These problems can be avoided if you prepare your images to ensure the dimensions are no larger than required and the file sizes are reasonable for your purposes. As you can see from the examples above, your choices are pretty wide.
Preparing images involves reducing the physical size and file size while still leaving the images looking good. Nobody wants tiny, grainy images on a website, and it isn’t necessary.
To see how big your image files are, use Windows Explorer or the Mac Finder and inspect the file. On a Mac, you can view it directly in the Finder:
From this information panel you can see the image file (grapes-file-information.png) is 2,000 px wide by 501px high and is 120KB
For most websites, make sure your file is no wider than the width of your webpage.
If you are planning on displaying images in full screen mode (such as the wide image shown above), you might want to plan for your full-size images to be 1,280px, 1,920px or even wider. Your WordPress theme normally ensures that larger images will be automatically resized downwards to fit them in the monitor resolution of each visitor.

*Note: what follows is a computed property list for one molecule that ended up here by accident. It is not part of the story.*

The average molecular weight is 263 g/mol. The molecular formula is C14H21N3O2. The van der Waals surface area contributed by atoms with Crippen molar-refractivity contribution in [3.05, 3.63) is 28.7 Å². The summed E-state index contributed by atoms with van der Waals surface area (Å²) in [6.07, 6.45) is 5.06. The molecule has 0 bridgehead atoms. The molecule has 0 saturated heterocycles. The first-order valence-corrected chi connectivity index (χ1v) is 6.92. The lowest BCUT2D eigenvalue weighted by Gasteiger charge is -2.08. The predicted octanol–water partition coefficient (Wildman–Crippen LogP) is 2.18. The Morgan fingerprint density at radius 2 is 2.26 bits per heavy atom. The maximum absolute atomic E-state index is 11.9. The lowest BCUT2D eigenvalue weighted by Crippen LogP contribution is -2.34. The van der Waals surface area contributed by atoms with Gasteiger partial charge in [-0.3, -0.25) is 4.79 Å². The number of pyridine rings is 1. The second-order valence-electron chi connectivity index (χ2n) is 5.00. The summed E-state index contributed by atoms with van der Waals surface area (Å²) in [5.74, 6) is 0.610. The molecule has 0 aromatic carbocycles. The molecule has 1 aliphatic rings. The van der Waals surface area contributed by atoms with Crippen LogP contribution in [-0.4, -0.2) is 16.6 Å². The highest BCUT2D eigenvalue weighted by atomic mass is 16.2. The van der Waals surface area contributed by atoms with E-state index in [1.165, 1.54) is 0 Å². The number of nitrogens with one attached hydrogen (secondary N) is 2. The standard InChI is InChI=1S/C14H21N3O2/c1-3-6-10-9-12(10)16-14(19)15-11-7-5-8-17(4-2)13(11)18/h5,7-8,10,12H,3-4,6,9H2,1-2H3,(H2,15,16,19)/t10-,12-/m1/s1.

When you upload an image, WordPress not only uploads the original image it automatically creates three resized images for you:
You can therefore always choose to use your full-size image, or the Medium or Thumbnail.
These default file sizes in WordPress can be changed under Dashboard, Settings, Media.
This is the most important part of preparing an image for your website. Images with a large file size take longer to download to a visitor’s browser and slow down your website.
For most ‘full page’ web images, you want the image to be 80KB-100KB at most. If the image is only part of a page (e.g. half the width of a blog post), then 20KB-30KB is usually fine.